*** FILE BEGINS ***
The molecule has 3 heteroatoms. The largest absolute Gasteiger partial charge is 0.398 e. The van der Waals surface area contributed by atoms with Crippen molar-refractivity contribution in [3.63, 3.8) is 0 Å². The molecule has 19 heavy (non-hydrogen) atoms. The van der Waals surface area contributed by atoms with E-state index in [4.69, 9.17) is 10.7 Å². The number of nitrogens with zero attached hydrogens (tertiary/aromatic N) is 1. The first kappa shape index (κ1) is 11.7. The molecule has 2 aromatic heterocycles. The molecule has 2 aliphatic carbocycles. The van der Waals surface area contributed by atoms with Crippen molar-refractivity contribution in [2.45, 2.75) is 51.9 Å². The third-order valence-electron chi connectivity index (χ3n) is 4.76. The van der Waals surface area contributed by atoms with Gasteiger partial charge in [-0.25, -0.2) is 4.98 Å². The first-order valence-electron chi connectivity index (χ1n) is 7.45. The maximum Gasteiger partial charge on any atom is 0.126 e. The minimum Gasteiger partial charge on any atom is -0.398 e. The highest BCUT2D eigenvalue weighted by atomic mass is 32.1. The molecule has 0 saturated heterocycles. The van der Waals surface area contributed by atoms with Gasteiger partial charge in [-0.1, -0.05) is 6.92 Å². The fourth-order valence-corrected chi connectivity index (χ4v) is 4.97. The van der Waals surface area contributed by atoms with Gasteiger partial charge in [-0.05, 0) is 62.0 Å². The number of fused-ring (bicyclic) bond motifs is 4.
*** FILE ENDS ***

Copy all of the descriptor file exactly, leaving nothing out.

The molecule has 3 heteroatoms. The largest absolute Gasteiger partial charge is 0.398 e. The van der Waals surface area contributed by atoms with Crippen molar-refractivity contribution in [3.63, 3.8) is 0 Å². The molecule has 19 heavy (non-hydrogen) atoms. The van der Waals surface area contributed by atoms with E-state index in [4.69, 9.17) is 10.7 Å². The number of nitrogens with zero attached hydrogens (tertiary/aromatic N) is 1. The first kappa shape index (κ1) is 11.7. The molecule has 2 aromatic heterocycles. The molecule has 2 aliphatic carbocycles. The van der Waals surface area contributed by atoms with Crippen molar-refractivity contribution in [2.45, 2.75) is 51.9 Å². The third-order valence-electron chi connectivity index (χ3n) is 4.76. The van der Waals surface area contributed by atoms with Gasteiger partial charge in [-0.25, -0.2) is 4.98 Å². The first-order valence-electron chi connectivity index (χ1n) is 7.45. The maximum Gasteiger partial charge on any atom is 0.126 e. The minimum Gasteiger partial charge on any atom is -0.398 e. The highest BCUT2D eigenvalue weighted by atomic mass is 32.1. The molecule has 0 saturated heterocycles. The van der Waals surface area contributed by atoms with Gasteiger partial charge in [-0.1, -0.05) is 6.92 Å². The fourth-order valence-corrected chi connectivity index (χ4v) is 4.97. The van der Waals surface area contributed by atoms with Gasteiger partial charge in [-0.05, 0) is 62.0 Å². The number of fused-ring (bicyclic) bond motifs is 4.